If you ask the administration in private, they'll say we want a political transition. So it's really incoherent. Now if you go to Iraq, we do actually have a prime minister that we like. He is far better than Prime Minister Malaki, who is about the worst prime minister imaginable a few years ago.

Prime Minister Abadi is doing the right things. He is pushing it back against the Iranian influence. He is trying to reform the government. There is a lot more that we can do on the political front to help support him and make sure that he can actually enact these changes.

TAPPER: As you know, President Obama said that we are firing on all cylinders there. I know people in the service right now. You speak to them all the time. That does not square with what they tell me. Do you think that is an honest statement, we are firing on all cylinders?

MOULTON: No. We are firing on the military cylinders and the military progress against ISIS is going fine. We are not firing on diplomatic cylinders at all. I was in Iraq a few months ago back in March. It was very clear from the diplomats that they feel like their hands are tied.

That there are diplomatic politics things that we could be doing to help. We could be minimizing the Iranian influence on Shi'a government. We could be empowering the Sunnis so that they actually have a voice in the future of Iraq. We could be managing the rift with the Kurds. These are very clear political steps that we could take to help Prime Minister Abadi bring his government back together and create some sort of political stability.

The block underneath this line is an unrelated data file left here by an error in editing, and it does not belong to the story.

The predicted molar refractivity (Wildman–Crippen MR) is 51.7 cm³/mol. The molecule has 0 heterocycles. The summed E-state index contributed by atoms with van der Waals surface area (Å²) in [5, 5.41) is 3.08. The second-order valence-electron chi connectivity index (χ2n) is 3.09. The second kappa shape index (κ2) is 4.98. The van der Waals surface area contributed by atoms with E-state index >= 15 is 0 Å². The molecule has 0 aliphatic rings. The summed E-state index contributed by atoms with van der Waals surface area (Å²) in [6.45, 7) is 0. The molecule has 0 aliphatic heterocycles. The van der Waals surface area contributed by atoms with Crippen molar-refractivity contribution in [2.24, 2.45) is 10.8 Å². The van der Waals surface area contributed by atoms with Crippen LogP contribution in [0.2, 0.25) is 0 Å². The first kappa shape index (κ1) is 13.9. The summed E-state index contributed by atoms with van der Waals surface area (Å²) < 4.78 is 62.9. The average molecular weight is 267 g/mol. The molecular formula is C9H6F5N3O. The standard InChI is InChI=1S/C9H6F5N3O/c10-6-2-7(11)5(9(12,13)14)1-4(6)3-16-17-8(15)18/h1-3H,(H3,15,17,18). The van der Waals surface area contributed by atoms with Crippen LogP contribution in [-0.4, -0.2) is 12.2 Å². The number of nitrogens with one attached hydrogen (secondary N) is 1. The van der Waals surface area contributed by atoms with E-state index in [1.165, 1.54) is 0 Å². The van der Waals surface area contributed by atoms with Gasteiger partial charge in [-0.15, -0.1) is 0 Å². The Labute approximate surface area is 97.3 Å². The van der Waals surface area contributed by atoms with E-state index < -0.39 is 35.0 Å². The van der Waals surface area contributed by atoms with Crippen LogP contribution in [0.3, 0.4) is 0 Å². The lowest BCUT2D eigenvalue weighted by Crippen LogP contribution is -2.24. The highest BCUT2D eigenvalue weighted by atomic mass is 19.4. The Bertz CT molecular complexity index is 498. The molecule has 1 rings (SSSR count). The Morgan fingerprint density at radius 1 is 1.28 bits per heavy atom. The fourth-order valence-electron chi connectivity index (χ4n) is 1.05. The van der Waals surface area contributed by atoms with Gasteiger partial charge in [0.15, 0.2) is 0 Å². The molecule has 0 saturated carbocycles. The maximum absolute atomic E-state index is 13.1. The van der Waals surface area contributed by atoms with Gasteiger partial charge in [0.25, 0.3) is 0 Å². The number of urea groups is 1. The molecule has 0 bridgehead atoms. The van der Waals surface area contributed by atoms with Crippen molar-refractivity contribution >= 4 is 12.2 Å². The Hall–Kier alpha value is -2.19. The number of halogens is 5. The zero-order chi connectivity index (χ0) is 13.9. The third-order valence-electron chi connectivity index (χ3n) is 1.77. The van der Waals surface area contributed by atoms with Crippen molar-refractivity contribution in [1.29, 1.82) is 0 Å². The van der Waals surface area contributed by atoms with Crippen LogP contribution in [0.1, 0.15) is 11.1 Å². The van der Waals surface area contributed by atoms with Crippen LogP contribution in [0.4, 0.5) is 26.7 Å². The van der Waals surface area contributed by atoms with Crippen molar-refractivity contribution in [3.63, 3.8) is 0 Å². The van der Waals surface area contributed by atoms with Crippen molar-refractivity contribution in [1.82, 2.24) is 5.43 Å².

So that after we are done defeating ISIS on the military front we can actually go home and ensure that Iraq will be stable for the future and maintain the peace and won't have to keep sending troops back again and again.

TAPPER: Congressman, do you think that what the Obama administration policy right now is when it comes to Syria and Iraq is just buy time until the next president takes office?

MOULTON: Well, no, I mean, they are very serious about wanting to defeat ISIS. The problem is that they are just working on military solution. The military campaign is going well, but I just don't see the political end game here.